Science Interviews


Tue, 10th Dec 2013

How do marine microbes affect fish?

Molly McCargar, Columbia University

Listen Now    Download as mp3 from the show Diving into Ocean Conservation

FijiChris - Working with Josh is Molly McCargar.  Now, Josh is looking at fish at the macroscopic level, what's swimming around and how many of them there are.  Molly is putting things both inside the fish and on the seabed under the microscope because she’s interested in the micro ecology.  Hello, Molly.

Molly -   Hi.

Chris -   Tell us about your project.

Molly -   Well, so my project focuses on herbivores on the reefs and I'm looking at specific genus in the certain fish family.  They have this really interesting varied morphological adaptations to a degree, because fish don't possess all the right enzymes to digest plant matter.  So, they have all these different adaptations and I'm looking to see if these differences affect the microbial communities and their intestines.

Chris -   So, basically you're getting the gut contents of the fish that Josh has been studying in Fiji and analysing or asking what bacteria live inside these fish.

Molly -   Right.  So, the fish I'm looking at are all very closely related.  So normally, we would expect their microbes to be closely related as well.  But I'm looking at some that have different adaptations – morphological, chemical, and I'm seeing if these communities are different based on that.

Chris -   Why might this be important?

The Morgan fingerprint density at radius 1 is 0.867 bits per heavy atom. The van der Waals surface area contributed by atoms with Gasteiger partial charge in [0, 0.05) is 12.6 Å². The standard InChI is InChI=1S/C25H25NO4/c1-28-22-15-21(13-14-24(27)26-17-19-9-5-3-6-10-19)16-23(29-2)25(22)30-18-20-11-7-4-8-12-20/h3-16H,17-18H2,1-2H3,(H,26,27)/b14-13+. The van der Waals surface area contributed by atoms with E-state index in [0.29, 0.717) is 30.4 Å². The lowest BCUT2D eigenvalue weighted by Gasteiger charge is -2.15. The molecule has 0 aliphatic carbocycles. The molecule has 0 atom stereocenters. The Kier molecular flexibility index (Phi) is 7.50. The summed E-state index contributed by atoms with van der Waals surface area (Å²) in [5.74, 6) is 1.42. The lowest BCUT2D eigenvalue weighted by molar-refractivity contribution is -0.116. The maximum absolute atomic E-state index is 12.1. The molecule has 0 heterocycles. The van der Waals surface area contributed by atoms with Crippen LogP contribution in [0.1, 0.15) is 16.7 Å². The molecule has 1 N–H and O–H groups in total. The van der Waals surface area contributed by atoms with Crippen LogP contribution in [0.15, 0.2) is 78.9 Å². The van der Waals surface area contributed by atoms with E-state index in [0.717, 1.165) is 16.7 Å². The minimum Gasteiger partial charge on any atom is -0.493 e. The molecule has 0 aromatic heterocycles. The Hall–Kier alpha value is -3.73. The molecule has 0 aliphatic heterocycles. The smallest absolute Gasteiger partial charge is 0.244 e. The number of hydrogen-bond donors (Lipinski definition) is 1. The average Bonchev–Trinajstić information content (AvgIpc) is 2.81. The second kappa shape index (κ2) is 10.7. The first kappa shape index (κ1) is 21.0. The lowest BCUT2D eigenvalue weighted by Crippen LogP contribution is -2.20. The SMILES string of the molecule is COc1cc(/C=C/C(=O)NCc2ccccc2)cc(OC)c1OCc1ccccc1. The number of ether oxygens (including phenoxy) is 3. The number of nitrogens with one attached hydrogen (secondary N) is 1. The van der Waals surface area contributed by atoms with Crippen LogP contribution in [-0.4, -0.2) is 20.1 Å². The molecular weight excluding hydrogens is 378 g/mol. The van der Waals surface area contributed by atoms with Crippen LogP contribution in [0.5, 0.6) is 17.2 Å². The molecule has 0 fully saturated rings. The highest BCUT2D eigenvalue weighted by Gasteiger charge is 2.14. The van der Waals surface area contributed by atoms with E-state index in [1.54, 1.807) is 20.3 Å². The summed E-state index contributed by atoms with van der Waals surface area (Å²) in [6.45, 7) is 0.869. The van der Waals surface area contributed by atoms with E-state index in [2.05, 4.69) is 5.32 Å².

Molly -   So, these microbes are really important to reef health but we don't really know a lot about how they're dispersed.  They're not very mobile.  So, we’re hypothesising that these animals play a role in it because of the specific adaptations that they have.  So, for instance, one of the species I'm looking at actually ingest sediment and keeps it in a sort of stomach-like structure.  And it uses the sediment to crush plant matter as it comes in. So, we’re hypothesising that these fish will be interacting with their environment in such a way that their microbes will be spatially organised.

Chris -   Do you think you could use the array of different organisms that are in the fish and in the environment as a predictor of whether a reef is under threat, whether Josh needs to get involved in other words?

Molly -   Well, we’re hoping to set up some indicators for that.  it would be a much longer study to really get it done to the science scale we would need to to say this is exactly where the microbes are going and this is exactly the area we need to protect.  But we are hoping it’ll help us get a better idea of – if we see a certain amount of connectivity for some microbes in a certain area, and we notice maybe that reef is doing better than the others around them, we may be able to tell if there's some sort of correlation to the reef house.


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